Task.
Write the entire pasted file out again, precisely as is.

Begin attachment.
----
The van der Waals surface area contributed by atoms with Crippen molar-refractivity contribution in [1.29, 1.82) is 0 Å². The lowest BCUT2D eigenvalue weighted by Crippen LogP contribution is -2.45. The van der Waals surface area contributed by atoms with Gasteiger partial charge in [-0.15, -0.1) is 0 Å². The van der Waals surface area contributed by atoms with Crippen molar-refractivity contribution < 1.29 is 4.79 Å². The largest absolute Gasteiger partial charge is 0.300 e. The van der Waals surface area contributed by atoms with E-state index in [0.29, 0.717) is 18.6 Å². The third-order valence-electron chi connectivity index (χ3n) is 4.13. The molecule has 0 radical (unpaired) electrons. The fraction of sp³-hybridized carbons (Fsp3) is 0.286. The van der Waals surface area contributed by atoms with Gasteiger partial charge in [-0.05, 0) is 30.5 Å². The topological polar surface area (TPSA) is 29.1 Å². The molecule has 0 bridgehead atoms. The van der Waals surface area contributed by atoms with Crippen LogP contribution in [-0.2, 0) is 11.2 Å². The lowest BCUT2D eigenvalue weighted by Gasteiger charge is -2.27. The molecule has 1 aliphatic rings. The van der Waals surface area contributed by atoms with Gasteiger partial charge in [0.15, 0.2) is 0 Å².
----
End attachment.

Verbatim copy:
The van der Waals surface area contributed by atoms with Crippen molar-refractivity contribution in [1.29, 1.82) is 0 Å². The lowest BCUT2D eigenvalue weighted by Crippen LogP contribution is -2.45. The van der Waals surface area contributed by atoms with Gasteiger partial charge in [-0.15, -0.1) is 0 Å². The van der Waals surface area contributed by atoms with Crippen molar-refractivity contribution < 1.29 is 4.79 Å². The largest absolute Gasteiger partial charge is 0.300 e. The van der Waals surface area contributed by atoms with E-state index in [0.29, 0.717) is 18.6 Å². The third-order valence-electron chi connectivity index (χ3n) is 4.13. The molecule has 0 radical (unpaired) electrons. The fraction of sp³-hybridized carbons (Fsp3) is 0.286. The van der Waals surface area contributed by atoms with Gasteiger partial charge in [-0.05, 0) is 30.5 Å². The topological polar surface area (TPSA) is 29.1 Å². The molecule has 0 bridgehead atoms. The van der Waals surface area contributed by atoms with Crippen LogP contribution in [-0.2, 0) is 11.2 Å². The lowest BCUT2D eigenvalue weighted by Gasteiger charge is -2.27. The molecule has 1 aliphatic rings. The van der Waals surface area contributed by atoms with Gasteiger partial charge in [0.15, 0.2) is 0 Å².